Friday, May 29, 2009

Map ref 41n 93w; or, about places in/and space.

Now that the 7" scanning frenzy has ramped down, I return, at last, to Part deux of an extended meditation brought on by the great 'Nuum debate which occurred elsewhere and was chronicled, theorized, K-punked, woebotted, and impostumed starting here at one of Simon's other places. My intervention , no really more of an extending aside, a theorizing sideswipe, will avoid almost any mention of Hardcore, dubstep, or grime except these I just made. Why? because honestly I have nothing useful to add in that direction to what has already been said before. But the more generic questions of scenes and genres are issues that have plagued my waking hours (and perhaps even some more sleeping ones) since at least 1982 AKA sophomore year in Cambridge.

Back then I wrote an extended and intricate analysis of the Preface to Burton's Anatomy of Melancholy (162) Surely you know it "Democritus Jr. to the Reader"? A classic case of self fashioning, self-consumptions and several forms of self abuse rolled into one tight prose ball. Yes, I basically re-created Stanley Fish's classic text on same, Self-Consuming Artifacts, which I only discovered after the paper had been returned. Herschel Baker, no slave to fashion, was kind enough not to tell me what he REALLY thought of such conceits at one of our frequent meetings in his smoky Widener carrel. I suspect he and Stan the Man must have had some titanic intellectual brawls over Milton back in the day! But then everybody forgets Fish's first book was a rather straightforward reading of John Skelton's oeuvre: John Skelton's Poetry (New Haven: Yale UP, 1965). Even the master of misdirection himself admits the banality of said book, or at least its title:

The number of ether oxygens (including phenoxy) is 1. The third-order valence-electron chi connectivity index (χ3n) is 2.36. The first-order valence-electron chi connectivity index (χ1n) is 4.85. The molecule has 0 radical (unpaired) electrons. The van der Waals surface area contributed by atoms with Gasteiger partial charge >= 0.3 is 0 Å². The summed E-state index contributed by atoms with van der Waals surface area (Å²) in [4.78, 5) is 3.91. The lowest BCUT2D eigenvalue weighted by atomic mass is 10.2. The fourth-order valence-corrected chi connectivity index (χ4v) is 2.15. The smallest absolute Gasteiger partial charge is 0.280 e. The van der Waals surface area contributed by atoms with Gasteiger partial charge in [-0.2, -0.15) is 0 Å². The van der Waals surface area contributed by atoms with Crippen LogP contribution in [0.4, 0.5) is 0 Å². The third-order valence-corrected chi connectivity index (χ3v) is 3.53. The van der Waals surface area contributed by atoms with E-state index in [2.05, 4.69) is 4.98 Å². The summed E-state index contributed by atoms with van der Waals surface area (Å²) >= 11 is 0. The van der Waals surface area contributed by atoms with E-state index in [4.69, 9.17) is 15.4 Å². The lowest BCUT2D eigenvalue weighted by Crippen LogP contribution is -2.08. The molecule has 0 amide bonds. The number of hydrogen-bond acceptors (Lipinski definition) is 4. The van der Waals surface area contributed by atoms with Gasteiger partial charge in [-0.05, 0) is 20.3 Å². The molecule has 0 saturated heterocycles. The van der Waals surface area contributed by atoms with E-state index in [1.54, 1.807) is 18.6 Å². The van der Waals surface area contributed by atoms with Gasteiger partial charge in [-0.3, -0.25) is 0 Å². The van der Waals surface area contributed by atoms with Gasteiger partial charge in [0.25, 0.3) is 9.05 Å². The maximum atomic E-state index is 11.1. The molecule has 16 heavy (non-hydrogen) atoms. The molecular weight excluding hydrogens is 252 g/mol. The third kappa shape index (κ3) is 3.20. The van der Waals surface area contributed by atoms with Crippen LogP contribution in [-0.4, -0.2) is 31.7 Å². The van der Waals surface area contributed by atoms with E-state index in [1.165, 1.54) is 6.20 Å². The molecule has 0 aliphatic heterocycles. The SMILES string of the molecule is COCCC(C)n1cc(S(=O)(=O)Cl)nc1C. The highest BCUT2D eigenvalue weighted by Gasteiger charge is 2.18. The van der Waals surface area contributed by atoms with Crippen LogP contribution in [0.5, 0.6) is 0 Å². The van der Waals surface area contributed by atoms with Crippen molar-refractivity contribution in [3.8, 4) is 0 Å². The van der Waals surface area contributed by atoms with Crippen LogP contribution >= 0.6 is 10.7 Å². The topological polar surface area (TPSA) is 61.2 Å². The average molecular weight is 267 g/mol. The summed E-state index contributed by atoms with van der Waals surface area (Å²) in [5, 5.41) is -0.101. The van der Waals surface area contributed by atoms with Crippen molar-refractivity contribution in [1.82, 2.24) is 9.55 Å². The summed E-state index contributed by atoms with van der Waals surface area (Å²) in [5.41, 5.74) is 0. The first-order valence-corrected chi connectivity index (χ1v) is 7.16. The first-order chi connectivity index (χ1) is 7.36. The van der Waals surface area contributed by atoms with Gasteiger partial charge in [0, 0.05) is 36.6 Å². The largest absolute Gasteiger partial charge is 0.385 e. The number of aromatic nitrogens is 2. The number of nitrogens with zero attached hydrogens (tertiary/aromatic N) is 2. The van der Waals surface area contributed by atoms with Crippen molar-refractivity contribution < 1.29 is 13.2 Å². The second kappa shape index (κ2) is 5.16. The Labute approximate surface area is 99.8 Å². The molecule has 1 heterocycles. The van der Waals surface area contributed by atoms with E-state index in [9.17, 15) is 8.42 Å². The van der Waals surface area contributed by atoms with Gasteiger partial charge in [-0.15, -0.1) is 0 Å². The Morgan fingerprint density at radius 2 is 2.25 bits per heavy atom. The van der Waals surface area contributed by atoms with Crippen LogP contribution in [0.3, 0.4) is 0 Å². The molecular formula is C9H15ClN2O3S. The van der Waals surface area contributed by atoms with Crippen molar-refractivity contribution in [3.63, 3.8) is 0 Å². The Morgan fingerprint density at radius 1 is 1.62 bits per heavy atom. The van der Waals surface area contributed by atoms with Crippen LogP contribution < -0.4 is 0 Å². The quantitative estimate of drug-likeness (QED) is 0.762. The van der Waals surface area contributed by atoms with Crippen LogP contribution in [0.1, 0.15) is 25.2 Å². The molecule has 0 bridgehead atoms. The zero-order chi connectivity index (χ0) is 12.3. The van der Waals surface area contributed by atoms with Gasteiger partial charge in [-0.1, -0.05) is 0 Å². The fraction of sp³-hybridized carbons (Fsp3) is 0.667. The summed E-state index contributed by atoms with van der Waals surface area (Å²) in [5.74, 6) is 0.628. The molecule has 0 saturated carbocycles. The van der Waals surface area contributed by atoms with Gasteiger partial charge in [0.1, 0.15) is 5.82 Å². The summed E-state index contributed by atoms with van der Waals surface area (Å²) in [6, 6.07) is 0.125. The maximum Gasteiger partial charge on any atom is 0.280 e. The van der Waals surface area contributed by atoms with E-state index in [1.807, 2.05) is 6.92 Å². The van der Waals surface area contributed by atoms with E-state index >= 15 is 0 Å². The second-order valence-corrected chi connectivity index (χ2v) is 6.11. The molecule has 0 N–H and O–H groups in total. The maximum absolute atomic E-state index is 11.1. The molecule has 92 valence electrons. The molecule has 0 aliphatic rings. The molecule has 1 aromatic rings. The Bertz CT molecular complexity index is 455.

Ever since my first book, “John Skelton’s Poetry,” was misclassified by Books in Print as an edition, I have tried to come up with titles that announced (sometimes in words that were too clever by half) that the content between the covers was original and even outlandish. I think I got pretty good at it — “There’s No Such Thing As Free Speech and It’s a Good Thing Too,” “Self-Consuming Artifacts,” “Professional Correctness,” “Is There a Text in This Class?” — but I can’t hold a candle to the headline writers of the New York Post.
—Stanley Fish, "Headline Art," The New York Times April 19, 2009.
There I go again just like the titular Don Juan off topic and away . . .

So back to the harem or at least, a contained space about/in which we can think about the meaning of the concept of "scene."

When speaking of scenes I think of metaphorical homes: musical ones, social ones, spaces and places. But we must remember after Bachelard that the scene as home is nothing but a substitute, a kind of home while still not a home. Because eventually every one leaves the scene whether for the next one, death, a new life in suburbia, or some other conversion experience.

Why are scenes so important to emergent music? And in many ways even more so to residual tones? Raymond Williams would alert us to the fact that as a dominant cultural form, certain musics don't NEED scenes to survive. they have late modern capitalism and all its inherent self-replicating systems and yet the digital bug has gotten inside the analog world and basically crushed it. Kind of like a post-modern Boll Weevil. Newspapers dead and dying, music magazines closing left and right and/or shrinking and "Re-Positioning themselves with the marketplace." A&R types running scared shitless any which way they can trying to figure a doable fiscal model for the 21st century music "industry."

That's at least a start. I want to riff with Simon on Jameson re: time and place. But like many a long jam I've gotten to the bridge on Part 1. Part 2 on the flipside.

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